Group Director, Food Supply Resilience Group
Agri-Food and Veterinary Authority

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AVA advises Changi Golf Club on how to keep boars out after clip shows one on golf course

Lydia Lam Straits Times 30 Jan 18;

SINGAPORE - There has not been any public feedback on wild boar sightings at Changi Golf Club, the Agri-Food and Veterinary Authority of Singapore (AVA) said in a statement on Tuesday (Jan 30).

AVA was responding to a video circulating online that shows a large wild boar apparently trotting about on a golf course.

The caption with the video says the animal was "spotted at Changi Golf Course Hole #3".

People in the video are heard calling out to other people in a golf buggy, who manage to drive towards the person taking the video before the boar reaches them.

"Hurry up, get away!" a woman shouts in Mandarin. A man is heard exclaiming at the end: "Whoa, scared me to death."

Even though there were no reported sightings, AVA said it has advised the management of the golf club on measures they can take to prevent wild boars from entering the premises.

These include erecting barriers to block off possible access points and removing food sources.

In its response to The Straits Times, AVA advised the public not to approach, disturb, feed or try to catch any wildlife.

"We urge the public to keep a safe distance from all wild boars and avoid confronting or cornering the animals," said AVA. "Do not interact with the animal and ensure that young children and pets are kept away as they may be curious and approach it."

Wild boars, which are native to Singapore, have been in the news in previous months for causing accidents.

In November last year, the police shot a tusked wild boar on a road in Punggol as it was rampaging.

The Animal Concerns Research & Education Society (Acres) subsequently euthanised it as it was in great distress.

For more information on wild boars, refer to AVA's advisory on its website or contact AVA on 18000-476-1600 to provide feedback or request for assistance.

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Hail, flash floods, fallen trees reported in Yishun after thunderstorm

LOW YOUJIN Today Online 30 Jan 18;

SINGAPORE – A thunderstorm on Tuesday (Jan 30) afternoon not only flooded roads, but rained hail and toppled several trees in the northeastern part of the island.

PUB said in a statement late Tuesday night that the flash floods, which ocurred at 5.17pm, were caused by "overland flow from the storm (which) exceeded the capacity of the roadside drains".

The flood subsided around 30 minutes later at 5.45pm.

Earlier in the day, the agency had issued a flood alert for Seletar North Link at around 5.30pm, advising motorists to avoid the area as both lanes of the two-lane stretch was flooded by heavy rain.

According to the PUB, Seletar North Link had experienced a similar flash flood last December.

They agency added that it is in the process of constructing two temporary drains in the area to alleviate flooding. "One such drain will be completed shortly in mid February. The other should be done by May 2018. More permanent drainage is planned in tandem with upcoming developments in the area," it said.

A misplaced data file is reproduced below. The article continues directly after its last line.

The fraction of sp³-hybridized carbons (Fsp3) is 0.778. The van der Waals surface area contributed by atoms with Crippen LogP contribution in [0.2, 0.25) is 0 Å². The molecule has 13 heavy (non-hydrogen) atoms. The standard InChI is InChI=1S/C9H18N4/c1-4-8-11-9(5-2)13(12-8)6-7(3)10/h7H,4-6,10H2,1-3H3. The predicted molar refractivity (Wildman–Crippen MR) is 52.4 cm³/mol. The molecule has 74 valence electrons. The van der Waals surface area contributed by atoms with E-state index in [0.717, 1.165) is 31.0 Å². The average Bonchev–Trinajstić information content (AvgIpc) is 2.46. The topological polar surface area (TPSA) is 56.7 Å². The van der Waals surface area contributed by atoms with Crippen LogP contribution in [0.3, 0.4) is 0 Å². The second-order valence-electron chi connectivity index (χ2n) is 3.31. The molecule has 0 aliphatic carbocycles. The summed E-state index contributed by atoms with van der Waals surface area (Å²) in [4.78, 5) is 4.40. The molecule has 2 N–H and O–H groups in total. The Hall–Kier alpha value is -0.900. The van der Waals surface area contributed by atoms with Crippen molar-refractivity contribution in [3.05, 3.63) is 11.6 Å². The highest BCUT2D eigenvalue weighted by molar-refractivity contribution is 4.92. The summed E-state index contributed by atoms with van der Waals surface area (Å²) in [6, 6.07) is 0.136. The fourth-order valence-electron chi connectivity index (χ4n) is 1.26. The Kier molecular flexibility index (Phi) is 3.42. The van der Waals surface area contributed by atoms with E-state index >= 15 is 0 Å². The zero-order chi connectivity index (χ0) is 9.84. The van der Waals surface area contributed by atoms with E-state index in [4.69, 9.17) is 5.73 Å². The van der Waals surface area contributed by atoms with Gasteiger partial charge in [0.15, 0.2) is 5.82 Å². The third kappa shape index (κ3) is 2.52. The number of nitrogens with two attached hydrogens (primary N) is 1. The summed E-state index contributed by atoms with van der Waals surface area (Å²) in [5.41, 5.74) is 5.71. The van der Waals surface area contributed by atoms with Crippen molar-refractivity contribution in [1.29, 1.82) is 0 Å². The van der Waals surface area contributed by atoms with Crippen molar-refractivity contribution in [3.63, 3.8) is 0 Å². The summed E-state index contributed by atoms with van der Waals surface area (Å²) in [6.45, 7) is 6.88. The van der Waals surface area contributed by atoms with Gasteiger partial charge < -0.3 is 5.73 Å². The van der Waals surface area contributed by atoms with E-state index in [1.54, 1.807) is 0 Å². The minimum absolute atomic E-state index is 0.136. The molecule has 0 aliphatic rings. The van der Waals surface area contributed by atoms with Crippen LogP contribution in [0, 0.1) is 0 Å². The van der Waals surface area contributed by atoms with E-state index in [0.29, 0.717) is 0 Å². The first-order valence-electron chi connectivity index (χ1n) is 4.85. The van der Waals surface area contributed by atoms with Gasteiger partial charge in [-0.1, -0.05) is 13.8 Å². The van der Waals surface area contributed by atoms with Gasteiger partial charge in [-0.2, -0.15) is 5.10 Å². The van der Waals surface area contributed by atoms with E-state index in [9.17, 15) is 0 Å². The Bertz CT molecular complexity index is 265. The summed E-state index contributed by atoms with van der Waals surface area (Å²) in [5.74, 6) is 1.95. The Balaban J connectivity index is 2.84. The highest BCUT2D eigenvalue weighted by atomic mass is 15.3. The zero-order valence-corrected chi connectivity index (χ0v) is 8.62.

Nearby along Yishun Avenue 1, footage emerged showing several trees lying strewn across the road.

The footage, which was uploaded onto Facebook by Mr Faizal Fila with a caption advising drivers to avoid Seletar Dam, showed large tree branches that appeared to have been snapped off.

The 38-year-old taxi driver told TODAY he was driving home through the affected stretch with his wife at 4.45pm when the video was taken.

"It started at the Seletar West Link CTE exit," said Mr Faizal. He said some of the fallen trees were uprooted, while others had snapped into half. He added that the trail of tree debris went all the way to Yishun Avenue 1 and to Avenue 11.

"Even the Yishun Avenue signboard was smashed to the ground," he said.

Mr Faizal described visibility as being "extremely poor, even when driving really slowly". He added that he did not notice any vehicles that had been damaged by the fallen debris.

Tuesday's storm had also caused collateral damage at a farm at Bah Soon Pah Road.

Ms Ore Huiying shared on her Facebook page damage caused by the storm at Oh Farms. Photos showed broken hydroponic sets littering a portion of the farm, with protective nets and metal frames blown out of place.

The 36-year-old freelance photographer, who helps out at the family farm, told TODAY that strong gusts of wind had also blown off one of the zinc roof structures at the farm.

"It lasted very briefly, but the damages caused were the most serious we've ever seen since operating the farm!" she said.

According to Ms Ore, a neighbouring farm was not spared as well. The strong winds had toppled some of its wooden structures and sent pieces of broken wood flying over to her side.

“Everyone was scrambling for shelter,” she said.

While no one was injured, she estimates that the damage caused by the storm would put production at the hydroponics farm on hold for at least a week.

Social media users also reported witnessing hail during the storm. Footage from videos showed ice pellets the size of grapes falling onto grass patches at a nearby golf course and the balcony of a condominium.

TODAY has reached out to the National Environment Agency (NEA) for comments

According to a description on the NEA website, hailstones are quite rare in the tropics because they usually melt as they fall from the clouds, before reaching the ground. On average, public sightings of hailstones in Singapore occur every one to two years.